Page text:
A bit of cheating again! My seventh object in this series about the essence of gardening is really at least two objects with a common name- compass or compasses. For me these two objects symbolise the importance of design in gardening- the conscious act of choosing and positioning what plants and other garden elements are used and where.

This can be as simple as thinking about where to place different plants or elements in the garden; by knowing where the prevailing weather patterns are coming from (wind and rain), as well as the direction and strength of light and heat from the sun. For this a magnetic compass is a very useful to back up to observation and wider knowledge.

Picture by Bios-commonswiki

Picture by Bios-commonswiki

And nature has it’s own ‘compasses’, too. The plant  Silphium laciniatum, has a common name of ‘Compass plant’  inspired by the “compass orientation” of its leaves. The large leaves are held vertically with the tips pointing north or south and the upper and lower surfaces of the blades facing east or west. A newly emerging leaf grows in a random direction, but within two or three weeks it twists on its petiole clockwise or counterclockwise into a vertical position. Studies indicate that the sun’s position in the early morning hours influences the twisting orientation. This orientation reduces the amount of solar radiation hitting the leaf surface. Vertical leaves facing east-west have higher water use efficiency than horizontal or north-south-facing blades. Early settlers on the Great Plains of the North America could make their way in the dark by feeling of the leaves.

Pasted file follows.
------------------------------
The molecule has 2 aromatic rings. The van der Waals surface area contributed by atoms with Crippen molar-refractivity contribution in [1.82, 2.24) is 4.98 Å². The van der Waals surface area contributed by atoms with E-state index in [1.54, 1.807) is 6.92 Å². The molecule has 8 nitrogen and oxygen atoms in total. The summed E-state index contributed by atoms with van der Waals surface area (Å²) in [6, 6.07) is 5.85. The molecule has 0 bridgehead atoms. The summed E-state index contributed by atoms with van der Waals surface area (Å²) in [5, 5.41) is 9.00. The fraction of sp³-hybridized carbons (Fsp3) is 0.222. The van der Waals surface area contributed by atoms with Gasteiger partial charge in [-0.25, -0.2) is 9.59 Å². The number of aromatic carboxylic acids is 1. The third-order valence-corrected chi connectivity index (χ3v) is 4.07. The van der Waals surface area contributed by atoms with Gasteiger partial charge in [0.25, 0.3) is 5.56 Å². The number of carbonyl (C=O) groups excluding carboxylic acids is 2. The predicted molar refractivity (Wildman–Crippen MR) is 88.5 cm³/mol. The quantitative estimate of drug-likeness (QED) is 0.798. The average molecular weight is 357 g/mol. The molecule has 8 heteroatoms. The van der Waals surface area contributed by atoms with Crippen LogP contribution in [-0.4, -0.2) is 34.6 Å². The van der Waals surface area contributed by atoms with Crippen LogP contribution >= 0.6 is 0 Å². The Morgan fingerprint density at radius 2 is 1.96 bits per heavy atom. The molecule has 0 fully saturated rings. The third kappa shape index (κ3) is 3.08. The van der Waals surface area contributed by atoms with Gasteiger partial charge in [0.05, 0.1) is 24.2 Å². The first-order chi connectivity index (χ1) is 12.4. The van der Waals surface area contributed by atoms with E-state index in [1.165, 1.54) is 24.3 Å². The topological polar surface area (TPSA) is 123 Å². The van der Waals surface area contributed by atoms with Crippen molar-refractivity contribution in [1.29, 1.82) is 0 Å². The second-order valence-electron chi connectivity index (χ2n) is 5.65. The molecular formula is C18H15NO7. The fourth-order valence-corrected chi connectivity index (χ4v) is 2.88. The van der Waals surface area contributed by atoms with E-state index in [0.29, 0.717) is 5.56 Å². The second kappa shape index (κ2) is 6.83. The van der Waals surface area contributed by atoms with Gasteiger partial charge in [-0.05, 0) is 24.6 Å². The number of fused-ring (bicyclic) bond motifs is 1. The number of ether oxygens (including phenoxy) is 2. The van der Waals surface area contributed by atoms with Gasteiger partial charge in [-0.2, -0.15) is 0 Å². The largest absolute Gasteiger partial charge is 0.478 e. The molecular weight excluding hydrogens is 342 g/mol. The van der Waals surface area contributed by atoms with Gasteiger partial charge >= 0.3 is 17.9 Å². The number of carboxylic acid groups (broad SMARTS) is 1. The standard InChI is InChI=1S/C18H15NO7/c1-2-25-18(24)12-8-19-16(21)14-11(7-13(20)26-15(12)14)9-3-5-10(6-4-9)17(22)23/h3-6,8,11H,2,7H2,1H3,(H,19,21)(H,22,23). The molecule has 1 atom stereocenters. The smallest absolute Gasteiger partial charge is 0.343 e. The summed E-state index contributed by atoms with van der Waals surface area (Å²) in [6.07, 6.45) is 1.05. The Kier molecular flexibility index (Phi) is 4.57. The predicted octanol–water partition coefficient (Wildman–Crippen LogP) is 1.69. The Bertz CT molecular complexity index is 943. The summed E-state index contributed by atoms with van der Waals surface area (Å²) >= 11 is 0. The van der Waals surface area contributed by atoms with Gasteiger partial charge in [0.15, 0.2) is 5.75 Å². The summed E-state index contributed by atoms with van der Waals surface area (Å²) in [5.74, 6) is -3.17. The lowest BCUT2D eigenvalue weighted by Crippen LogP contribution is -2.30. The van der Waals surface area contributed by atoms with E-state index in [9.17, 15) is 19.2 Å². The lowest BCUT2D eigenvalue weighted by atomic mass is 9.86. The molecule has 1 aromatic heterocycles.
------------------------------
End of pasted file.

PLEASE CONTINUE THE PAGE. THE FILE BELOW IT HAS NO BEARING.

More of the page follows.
Silphium laciniatum- 'Compass plant'

Silphium laciniatum- ‘Compass plant’

Equally, garden design can involve recording your current plot and devising new elements and patterns for your garden (borders, paths, specimen plants, hard landscaping features). For this, a pair of compasses is a vital tool in plotting key elements in your existing garden (through the technique of triangulation) and also in drawing circles or arcs in a new design (and then setting these out on the ground).

Dividers and compasses are drawing instruments that have been used since antiquity to measure distances, transfer lengths from one drawing to another, and draw circles. The Greek mathematician, Euclid, limited the constructions in his Elements of Geometry to those that could be done with an unmarked straight edge and rudimentary compass. Ancient Roman dividers survive in the collections of the British Museum. Before the 18th century, when one leg was modified to take a pen or pencil point, compasses had two sharp points, like dividers. The user scratched the writing surface in the shape of a circle and then inked the scratches.


 Old School Gardener